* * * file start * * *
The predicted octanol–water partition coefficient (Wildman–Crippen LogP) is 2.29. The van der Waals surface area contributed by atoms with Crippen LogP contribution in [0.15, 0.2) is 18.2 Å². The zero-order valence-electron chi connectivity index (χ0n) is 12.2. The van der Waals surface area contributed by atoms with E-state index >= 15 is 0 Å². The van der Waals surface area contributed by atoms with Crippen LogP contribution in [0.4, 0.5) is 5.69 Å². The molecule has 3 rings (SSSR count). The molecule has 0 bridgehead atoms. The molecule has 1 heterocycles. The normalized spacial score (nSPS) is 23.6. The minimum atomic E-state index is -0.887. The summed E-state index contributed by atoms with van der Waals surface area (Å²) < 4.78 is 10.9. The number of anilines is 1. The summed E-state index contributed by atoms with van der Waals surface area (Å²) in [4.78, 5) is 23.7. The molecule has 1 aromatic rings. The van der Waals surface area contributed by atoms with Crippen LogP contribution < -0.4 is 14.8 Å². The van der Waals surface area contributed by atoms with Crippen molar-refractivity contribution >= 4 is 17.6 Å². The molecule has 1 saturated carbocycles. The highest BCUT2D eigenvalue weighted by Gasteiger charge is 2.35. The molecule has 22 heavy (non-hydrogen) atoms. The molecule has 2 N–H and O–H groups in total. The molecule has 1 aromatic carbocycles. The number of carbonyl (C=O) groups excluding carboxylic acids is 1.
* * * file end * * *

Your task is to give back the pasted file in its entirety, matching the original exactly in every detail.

The predicted octanol–water partition coefficient (Wildman–Crippen LogP) is 2.29. The van der Waals surface area contributed by atoms with Crippen LogP contribution in [0.15, 0.2) is 18.2 Å². The zero-order valence-electron chi connectivity index (χ0n) is 12.2. The van der Waals surface area contributed by atoms with E-state index >= 15 is 0 Å². The van der Waals surface area contributed by atoms with Crippen LogP contribution in [0.4, 0.5) is 5.69 Å². The molecule has 3 rings (SSSR count). The molecule has 0 bridgehead atoms. The molecule has 1 heterocycles. The normalized spacial score (nSPS) is 23.6. The minimum atomic E-state index is -0.887. The summed E-state index contributed by atoms with van der Waals surface area (Å²) < 4.78 is 10.9. The number of anilines is 1. The summed E-state index contributed by atoms with van der Waals surface area (Å²) in [4.78, 5) is 23.7. The molecule has 1 aromatic rings. The van der Waals surface area contributed by atoms with Crippen LogP contribution < -0.4 is 14.8 Å². The van der Waals surface area contributed by atoms with Crippen molar-refractivity contribution >= 4 is 17.6 Å². The molecule has 1 saturated carbocycles. The highest BCUT2D eigenvalue weighted by Gasteiger charge is 2.35. The molecule has 22 heavy (non-hydrogen) atoms. The molecule has 2 N–H and O–H groups in total. The molecule has 1 aromatic carbocycles. The number of carbonyl (C=O) groups excluding carboxylic acids is 1.